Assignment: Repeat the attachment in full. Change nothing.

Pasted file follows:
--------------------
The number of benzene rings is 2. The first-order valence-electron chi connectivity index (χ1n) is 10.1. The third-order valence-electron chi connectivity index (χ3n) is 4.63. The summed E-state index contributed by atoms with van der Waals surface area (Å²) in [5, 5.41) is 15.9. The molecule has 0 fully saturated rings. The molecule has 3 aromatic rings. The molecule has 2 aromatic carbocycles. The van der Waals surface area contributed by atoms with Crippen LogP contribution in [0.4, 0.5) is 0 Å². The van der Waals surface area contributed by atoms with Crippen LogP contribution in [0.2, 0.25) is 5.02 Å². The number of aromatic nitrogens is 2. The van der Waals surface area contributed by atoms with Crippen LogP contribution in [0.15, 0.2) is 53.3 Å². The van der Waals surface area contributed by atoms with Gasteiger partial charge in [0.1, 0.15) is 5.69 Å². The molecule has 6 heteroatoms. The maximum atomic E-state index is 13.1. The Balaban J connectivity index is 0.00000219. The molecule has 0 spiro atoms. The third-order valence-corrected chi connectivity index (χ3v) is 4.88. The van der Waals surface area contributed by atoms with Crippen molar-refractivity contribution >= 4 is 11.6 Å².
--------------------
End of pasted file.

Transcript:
The number of benzene rings is 2. The first-order valence-electron chi connectivity index (χ1n) is 10.1. The third-order valence-electron chi connectivity index (χ3n) is 4.63. The summed E-state index contributed by atoms with van der Waals surface area (Å²) in [5, 5.41) is 15.9. The molecule has 0 fully saturated rings. The molecule has 3 aromatic rings. The molecule has 2 aromatic carbocycles. The van der Waals surface area contributed by atoms with Crippen LogP contribution in [0.4, 0.5) is 0 Å². The van der Waals surface area contributed by atoms with Crippen LogP contribution in [0.2, 0.25) is 5.02 Å². The number of aromatic nitrogens is 2. The van der Waals surface area contributed by atoms with Crippen LogP contribution in [0.15, 0.2) is 53.3 Å². The van der Waals surface area contributed by atoms with Gasteiger partial charge in [0.1, 0.15) is 5.69 Å². The molecule has 6 heteroatoms. The maximum atomic E-state index is 13.1. The Balaban J connectivity index is 0.00000219. The molecule has 0 spiro atoms. The third-order valence-corrected chi connectivity index (χ3v) is 4.88. The van der Waals surface area contributed by atoms with Crippen molar-refractivity contribution >= 4 is 11.6 Å².